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HomeEconomyAfghan officials scramble to reach quake zone, death toll 1,000 MPNRC
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Afghan officials scramble to reach quake zone, death toll 1,000 MPNRC

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KABUL (Reuters) – Afghan officials struggled to reach a remote area hit by an earthquake on Thursday that killed 1,000 people but poor communication and a lack of proper roads hampered their efforts, officials said.

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A 6.1-magnitude earthquake struck early Wednesday in arid mountains with small settlements near the border with Pakistan, about 160 km (100 miles) southeast of Kabul.

“We can’t reach the area, the networks are too weak, we’re trying to get updates,” Mohammad Ismail Muawiyah, a spokesman for the Taliban’s top military commander in the worst-hit Paktika province, said, referring to the telephone network.

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He said about 1,000 people died and 1,500 were injured in the quake. More than 3,000 homes were destroyed.

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According to US government data, the toll is Afghanistan’s deadliest earthquake in two decades.

Disaster management officials said around 600 people were rescued from various affected areas on Wednesday night.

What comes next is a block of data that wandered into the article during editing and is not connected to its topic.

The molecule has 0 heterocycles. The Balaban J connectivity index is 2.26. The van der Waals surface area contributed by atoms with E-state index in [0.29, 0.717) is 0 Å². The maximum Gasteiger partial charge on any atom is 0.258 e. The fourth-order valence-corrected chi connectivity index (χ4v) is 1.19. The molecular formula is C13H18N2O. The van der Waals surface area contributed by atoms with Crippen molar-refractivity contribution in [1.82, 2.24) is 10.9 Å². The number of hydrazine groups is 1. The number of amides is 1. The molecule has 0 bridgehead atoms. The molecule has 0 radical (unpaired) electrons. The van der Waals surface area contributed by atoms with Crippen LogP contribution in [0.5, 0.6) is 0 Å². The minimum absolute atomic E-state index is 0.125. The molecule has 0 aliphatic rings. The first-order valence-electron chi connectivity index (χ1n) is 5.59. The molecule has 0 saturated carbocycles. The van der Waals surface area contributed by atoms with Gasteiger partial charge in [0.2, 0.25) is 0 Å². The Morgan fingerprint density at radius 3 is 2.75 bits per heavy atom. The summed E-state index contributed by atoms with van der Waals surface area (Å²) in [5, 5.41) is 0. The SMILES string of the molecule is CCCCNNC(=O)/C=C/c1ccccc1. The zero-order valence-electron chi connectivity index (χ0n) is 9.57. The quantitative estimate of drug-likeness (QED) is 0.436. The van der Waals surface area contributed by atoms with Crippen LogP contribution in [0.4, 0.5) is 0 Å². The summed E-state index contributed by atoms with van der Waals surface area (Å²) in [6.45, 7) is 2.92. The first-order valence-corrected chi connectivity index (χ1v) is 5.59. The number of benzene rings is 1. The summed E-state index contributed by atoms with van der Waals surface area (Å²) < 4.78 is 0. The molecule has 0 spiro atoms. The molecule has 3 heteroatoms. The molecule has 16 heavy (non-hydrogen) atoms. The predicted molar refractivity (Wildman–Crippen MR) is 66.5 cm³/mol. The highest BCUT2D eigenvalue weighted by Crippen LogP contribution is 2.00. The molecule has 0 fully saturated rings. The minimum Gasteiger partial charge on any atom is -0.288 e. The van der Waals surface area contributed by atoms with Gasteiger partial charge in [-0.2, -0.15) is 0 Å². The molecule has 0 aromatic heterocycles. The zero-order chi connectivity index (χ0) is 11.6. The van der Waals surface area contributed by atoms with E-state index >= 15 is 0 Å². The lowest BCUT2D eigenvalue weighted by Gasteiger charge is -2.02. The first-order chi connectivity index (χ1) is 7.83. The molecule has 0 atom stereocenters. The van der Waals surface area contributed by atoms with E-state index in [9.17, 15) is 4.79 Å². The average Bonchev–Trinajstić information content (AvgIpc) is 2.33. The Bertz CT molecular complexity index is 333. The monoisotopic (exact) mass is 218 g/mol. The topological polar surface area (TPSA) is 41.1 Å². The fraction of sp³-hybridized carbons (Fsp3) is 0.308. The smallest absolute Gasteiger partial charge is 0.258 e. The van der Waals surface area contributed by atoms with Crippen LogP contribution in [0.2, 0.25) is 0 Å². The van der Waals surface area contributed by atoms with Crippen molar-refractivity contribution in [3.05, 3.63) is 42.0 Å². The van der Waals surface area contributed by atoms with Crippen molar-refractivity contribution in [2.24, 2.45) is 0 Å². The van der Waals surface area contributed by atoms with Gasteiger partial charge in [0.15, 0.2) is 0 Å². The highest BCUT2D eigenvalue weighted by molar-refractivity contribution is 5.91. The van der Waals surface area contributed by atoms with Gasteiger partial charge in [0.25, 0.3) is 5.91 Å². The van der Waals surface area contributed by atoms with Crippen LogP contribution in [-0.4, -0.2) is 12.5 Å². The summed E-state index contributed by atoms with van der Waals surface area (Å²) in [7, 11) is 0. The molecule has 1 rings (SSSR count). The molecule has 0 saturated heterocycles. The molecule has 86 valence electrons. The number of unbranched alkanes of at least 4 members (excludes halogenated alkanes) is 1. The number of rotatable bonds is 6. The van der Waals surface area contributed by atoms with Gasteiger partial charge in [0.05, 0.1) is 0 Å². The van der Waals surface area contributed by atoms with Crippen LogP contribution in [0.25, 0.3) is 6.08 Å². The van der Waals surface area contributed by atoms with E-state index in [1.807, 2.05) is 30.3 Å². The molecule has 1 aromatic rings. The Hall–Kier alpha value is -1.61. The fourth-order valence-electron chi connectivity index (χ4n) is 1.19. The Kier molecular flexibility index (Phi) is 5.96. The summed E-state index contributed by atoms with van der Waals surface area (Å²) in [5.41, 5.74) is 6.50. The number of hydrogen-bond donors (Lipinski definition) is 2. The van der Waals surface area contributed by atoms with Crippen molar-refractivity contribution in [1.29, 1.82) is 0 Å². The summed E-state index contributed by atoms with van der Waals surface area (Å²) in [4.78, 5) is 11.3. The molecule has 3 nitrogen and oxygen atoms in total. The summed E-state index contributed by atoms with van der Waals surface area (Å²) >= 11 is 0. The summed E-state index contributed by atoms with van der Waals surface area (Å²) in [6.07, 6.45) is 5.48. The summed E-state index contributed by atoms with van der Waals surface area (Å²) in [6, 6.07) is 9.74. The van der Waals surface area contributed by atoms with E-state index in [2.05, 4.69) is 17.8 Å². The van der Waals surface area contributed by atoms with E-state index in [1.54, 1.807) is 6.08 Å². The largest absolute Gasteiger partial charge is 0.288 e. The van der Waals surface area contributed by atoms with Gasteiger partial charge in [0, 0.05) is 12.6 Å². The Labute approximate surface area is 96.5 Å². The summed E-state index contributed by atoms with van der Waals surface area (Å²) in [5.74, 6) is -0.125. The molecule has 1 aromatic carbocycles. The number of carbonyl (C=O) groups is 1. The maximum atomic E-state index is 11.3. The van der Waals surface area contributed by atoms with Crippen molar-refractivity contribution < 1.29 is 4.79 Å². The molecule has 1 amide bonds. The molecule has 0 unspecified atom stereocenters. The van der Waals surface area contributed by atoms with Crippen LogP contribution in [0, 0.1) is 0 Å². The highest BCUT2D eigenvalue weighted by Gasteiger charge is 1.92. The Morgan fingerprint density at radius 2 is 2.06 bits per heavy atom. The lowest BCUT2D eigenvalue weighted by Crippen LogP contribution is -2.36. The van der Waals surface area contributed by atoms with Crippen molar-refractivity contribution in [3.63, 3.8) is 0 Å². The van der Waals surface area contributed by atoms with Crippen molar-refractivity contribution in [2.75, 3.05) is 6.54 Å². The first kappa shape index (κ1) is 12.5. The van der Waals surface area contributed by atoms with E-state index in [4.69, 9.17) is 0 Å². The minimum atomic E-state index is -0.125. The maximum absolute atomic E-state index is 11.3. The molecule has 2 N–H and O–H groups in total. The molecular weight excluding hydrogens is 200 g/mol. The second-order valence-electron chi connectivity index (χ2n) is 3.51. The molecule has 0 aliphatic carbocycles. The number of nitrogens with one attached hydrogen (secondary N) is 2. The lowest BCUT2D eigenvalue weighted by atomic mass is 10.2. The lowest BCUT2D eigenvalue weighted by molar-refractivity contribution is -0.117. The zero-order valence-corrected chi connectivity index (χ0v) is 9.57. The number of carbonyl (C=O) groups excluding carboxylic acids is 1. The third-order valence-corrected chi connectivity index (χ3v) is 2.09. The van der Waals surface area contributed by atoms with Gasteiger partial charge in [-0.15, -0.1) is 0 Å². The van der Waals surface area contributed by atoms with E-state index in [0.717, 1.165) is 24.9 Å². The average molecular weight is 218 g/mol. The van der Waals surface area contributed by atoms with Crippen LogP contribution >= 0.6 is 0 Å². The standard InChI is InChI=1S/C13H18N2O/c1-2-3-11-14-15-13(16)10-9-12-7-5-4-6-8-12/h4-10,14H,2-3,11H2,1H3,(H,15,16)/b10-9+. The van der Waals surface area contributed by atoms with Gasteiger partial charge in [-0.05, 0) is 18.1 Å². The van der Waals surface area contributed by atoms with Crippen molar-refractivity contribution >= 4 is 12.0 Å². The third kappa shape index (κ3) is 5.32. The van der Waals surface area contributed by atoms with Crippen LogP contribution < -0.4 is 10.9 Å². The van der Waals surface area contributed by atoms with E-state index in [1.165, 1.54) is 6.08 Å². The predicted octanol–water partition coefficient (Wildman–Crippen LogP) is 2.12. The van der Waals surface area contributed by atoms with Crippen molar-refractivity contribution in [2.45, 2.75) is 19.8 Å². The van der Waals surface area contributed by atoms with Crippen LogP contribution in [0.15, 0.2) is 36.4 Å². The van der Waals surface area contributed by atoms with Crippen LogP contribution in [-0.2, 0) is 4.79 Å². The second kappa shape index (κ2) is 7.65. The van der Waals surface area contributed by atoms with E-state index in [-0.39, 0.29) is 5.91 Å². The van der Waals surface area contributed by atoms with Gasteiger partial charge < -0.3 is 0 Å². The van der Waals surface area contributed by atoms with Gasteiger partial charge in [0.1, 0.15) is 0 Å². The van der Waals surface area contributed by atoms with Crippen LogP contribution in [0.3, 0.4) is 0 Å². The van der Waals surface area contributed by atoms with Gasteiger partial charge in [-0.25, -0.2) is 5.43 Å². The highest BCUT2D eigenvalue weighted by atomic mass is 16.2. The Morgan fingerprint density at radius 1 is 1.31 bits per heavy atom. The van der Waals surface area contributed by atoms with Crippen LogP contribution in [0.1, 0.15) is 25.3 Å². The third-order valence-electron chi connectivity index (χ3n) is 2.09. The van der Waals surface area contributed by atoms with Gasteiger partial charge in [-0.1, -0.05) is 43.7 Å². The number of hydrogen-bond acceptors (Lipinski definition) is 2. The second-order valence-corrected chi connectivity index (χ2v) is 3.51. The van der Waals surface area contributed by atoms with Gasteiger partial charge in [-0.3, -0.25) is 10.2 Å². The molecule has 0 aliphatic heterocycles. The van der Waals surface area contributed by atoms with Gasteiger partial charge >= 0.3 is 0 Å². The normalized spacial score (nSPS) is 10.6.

A Reuters team said the city of Guyan, close to the quake’s epicenter, had suffered extensive damage and that most of its mud-walled buildings were damaged or completely collapsed.

The city, with only the most basic of roads, was bustling with Taliban soldiers and ambulances as a helicopter bringing relief material landed nearby, blowing away huge swaths of dust. About 300 people sat on the ground waiting for supplies.

The rescue operation will be a major test for hardline Islamist Taliban officials, who occupied the country last August after two decades of war and were cut off from much international aid because of sanctions.

The Taliban-led Defense Ministry is leading the rescue efforts.

The United Nations said its World Food Program (WFP) is sending food and logistics equipment to affected areas, initially aimed at supporting 3,000 households.

“After decades of conflict, severe drought and economic recession, the Afghan people are already facing an unprecedented crisis,” said Gordon Craig, WFP’s deputy country director in Afghanistan.

“Earthquakes will only add to the already massive human needs that they endure daily.”

Japan and South Korea both said they were also planning to send aid.

Large parts of South Asia are seismically active because a tectonic plate known as the Indian Plate is pushing northwards into the Eurasian Plate.

In 2015, an earthquake struck the far Afghan northeast, killing several hundred people in Afghanistan and adjacent northern Pakistan.

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